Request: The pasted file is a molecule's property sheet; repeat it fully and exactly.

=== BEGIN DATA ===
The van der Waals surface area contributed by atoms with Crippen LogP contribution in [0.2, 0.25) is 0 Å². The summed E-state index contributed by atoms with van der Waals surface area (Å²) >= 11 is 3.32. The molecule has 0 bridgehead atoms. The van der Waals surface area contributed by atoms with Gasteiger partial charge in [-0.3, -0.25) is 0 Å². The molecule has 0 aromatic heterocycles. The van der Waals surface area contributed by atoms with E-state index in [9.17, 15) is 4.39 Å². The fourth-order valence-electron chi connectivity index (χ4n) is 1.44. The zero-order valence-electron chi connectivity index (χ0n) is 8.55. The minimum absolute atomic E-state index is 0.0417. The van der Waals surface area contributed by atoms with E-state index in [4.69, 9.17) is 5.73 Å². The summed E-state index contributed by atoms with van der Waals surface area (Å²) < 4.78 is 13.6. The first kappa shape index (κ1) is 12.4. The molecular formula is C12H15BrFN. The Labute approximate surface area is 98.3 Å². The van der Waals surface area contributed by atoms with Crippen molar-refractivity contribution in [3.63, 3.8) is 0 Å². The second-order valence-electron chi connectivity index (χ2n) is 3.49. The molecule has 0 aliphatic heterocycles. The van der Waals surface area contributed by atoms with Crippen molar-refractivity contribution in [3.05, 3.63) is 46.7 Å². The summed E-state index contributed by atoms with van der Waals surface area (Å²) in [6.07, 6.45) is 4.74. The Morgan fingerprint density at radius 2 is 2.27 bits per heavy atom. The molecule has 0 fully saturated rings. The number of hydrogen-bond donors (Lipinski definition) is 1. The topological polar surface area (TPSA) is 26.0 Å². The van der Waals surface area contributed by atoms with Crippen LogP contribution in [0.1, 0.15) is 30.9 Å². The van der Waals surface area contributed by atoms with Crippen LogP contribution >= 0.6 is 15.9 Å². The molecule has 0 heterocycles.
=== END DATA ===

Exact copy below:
The van der Waals surface area contributed by atoms with Crippen LogP contribution in [0.2, 0.25) is 0 Å². The summed E-state index contributed by atoms with van der Waals surface area (Å²) >= 11 is 3.32. The molecule has 0 bridgehead atoms. The van der Waals surface area contributed by atoms with Gasteiger partial charge in [-0.3, -0.25) is 0 Å². The molecule has 0 aromatic heterocycles. The van der Waals surface area contributed by atoms with E-state index in [9.17, 15) is 4.39 Å². The fourth-order valence-electron chi connectivity index (χ4n) is 1.44. The zero-order valence-electron chi connectivity index (χ0n) is 8.55. The minimum absolute atomic E-state index is 0.0417. The van der Waals surface area contributed by atoms with E-state index in [4.69, 9.17) is 5.73 Å². The summed E-state index contributed by atoms with van der Waals surface area (Å²) < 4.78 is 13.6. The first kappa shape index (κ1) is 12.4. The molecular formula is C12H15BrFN. The Labute approximate surface area is 98.3 Å². The van der Waals surface area contributed by atoms with Crippen molar-refractivity contribution in [3.63, 3.8) is 0 Å². The second-order valence-electron chi connectivity index (χ2n) is 3.49. The molecule has 0 aliphatic heterocycles. The van der Waals surface area contributed by atoms with Crippen molar-refractivity contribution in [3.05, 3.63) is 46.7 Å². The summed E-state index contributed by atoms with van der Waals surface area (Å²) in [6.07, 6.45) is 4.74. The Morgan fingerprint density at radius 2 is 2.27 bits per heavy atom. The molecule has 0 fully saturated rings. The number of hydrogen-bond donors (Lipinski definition) is 1. The topological polar surface area (TPSA) is 26.0 Å². The van der Waals surface area contributed by atoms with Crippen LogP contribution in [0.1, 0.15) is 30.9 Å². The van der Waals surface area contributed by atoms with Crippen LogP contribution >= 0.6 is 15.9 Å². The molecule has 0 heterocycles.